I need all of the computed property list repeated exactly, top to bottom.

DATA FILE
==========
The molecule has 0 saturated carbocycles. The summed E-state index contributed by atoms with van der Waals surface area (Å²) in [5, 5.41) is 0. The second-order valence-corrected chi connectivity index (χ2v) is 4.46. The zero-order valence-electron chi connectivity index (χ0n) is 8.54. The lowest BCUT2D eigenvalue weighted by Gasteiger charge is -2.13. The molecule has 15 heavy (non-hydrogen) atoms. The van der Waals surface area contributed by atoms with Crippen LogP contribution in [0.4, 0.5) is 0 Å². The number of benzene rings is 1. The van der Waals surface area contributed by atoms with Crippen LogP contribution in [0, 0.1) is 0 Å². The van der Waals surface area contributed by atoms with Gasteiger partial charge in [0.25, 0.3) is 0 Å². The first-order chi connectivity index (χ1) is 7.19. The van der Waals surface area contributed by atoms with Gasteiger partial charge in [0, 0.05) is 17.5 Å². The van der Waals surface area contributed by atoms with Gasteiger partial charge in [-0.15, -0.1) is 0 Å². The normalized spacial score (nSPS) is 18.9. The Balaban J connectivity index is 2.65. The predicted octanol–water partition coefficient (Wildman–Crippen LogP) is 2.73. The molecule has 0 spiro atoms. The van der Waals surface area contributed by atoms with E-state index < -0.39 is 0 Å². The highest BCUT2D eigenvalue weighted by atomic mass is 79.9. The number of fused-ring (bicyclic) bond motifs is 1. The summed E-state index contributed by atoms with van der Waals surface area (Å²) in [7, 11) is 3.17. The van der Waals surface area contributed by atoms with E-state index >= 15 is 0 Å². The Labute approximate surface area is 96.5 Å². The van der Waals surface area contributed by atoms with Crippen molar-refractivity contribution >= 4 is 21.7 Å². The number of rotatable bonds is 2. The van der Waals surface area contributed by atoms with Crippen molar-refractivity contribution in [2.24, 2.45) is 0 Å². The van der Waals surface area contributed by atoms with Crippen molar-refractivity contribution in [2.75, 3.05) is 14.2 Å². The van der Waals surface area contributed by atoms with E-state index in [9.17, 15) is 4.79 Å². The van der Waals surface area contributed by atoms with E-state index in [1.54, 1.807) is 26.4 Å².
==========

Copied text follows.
The molecule has 0 saturated carbocycles. The summed E-state index contributed by atoms with van der Waals surface area (Å²) in [5, 5.41) is 0. The second-order valence-corrected chi connectivity index (χ2v) is 4.46. The zero-order valence-electron chi connectivity index (χ0n) is 8.54. The lowest BCUT2D eigenvalue weighted by Gasteiger charge is -2.13. The molecule has 15 heavy (non-hydrogen) atoms. The van der Waals surface area contributed by atoms with Crippen LogP contribution in [0.4, 0.5) is 0 Å². The number of benzene rings is 1. The van der Waals surface area contributed by atoms with Crippen LogP contribution in [0, 0.1) is 0 Å². The van der Waals surface area contributed by atoms with Gasteiger partial charge in [0.25, 0.3) is 0 Å². The first-order chi connectivity index (χ1) is 7.19. The van der Waals surface area contributed by atoms with Gasteiger partial charge in [0, 0.05) is 17.5 Å². The van der Waals surface area contributed by atoms with Gasteiger partial charge in [-0.15, -0.1) is 0 Å². The normalized spacial score (nSPS) is 18.9. The Balaban J connectivity index is 2.65. The predicted octanol–water partition coefficient (Wildman–Crippen LogP) is 2.73. The molecule has 0 spiro atoms. The van der Waals surface area contributed by atoms with E-state index < -0.39 is 0 Å². The highest BCUT2D eigenvalue weighted by atomic mass is 79.9. The number of fused-ring (bicyclic) bond motifs is 1. The summed E-state index contributed by atoms with van der Waals surface area (Å²) in [7, 11) is 3.17. The van der Waals surface area contributed by atoms with E-state index >= 15 is 0 Å². The Labute approximate surface area is 96.5 Å². The van der Waals surface area contributed by atoms with Crippen molar-refractivity contribution >= 4 is 21.7 Å². The number of rotatable bonds is 2. The van der Waals surface area contributed by atoms with Crippen molar-refractivity contribution in [2.24, 2.45) is 0 Å². The van der Waals surface area contributed by atoms with Crippen molar-refractivity contribution in [2.75, 3.05) is 14.2 Å². The van der Waals surface area contributed by atoms with E-state index in [9.17, 15) is 4.79 Å². The van der Waals surface area contributed by atoms with E-state index in [1.54, 1.807) is 26.4 Å².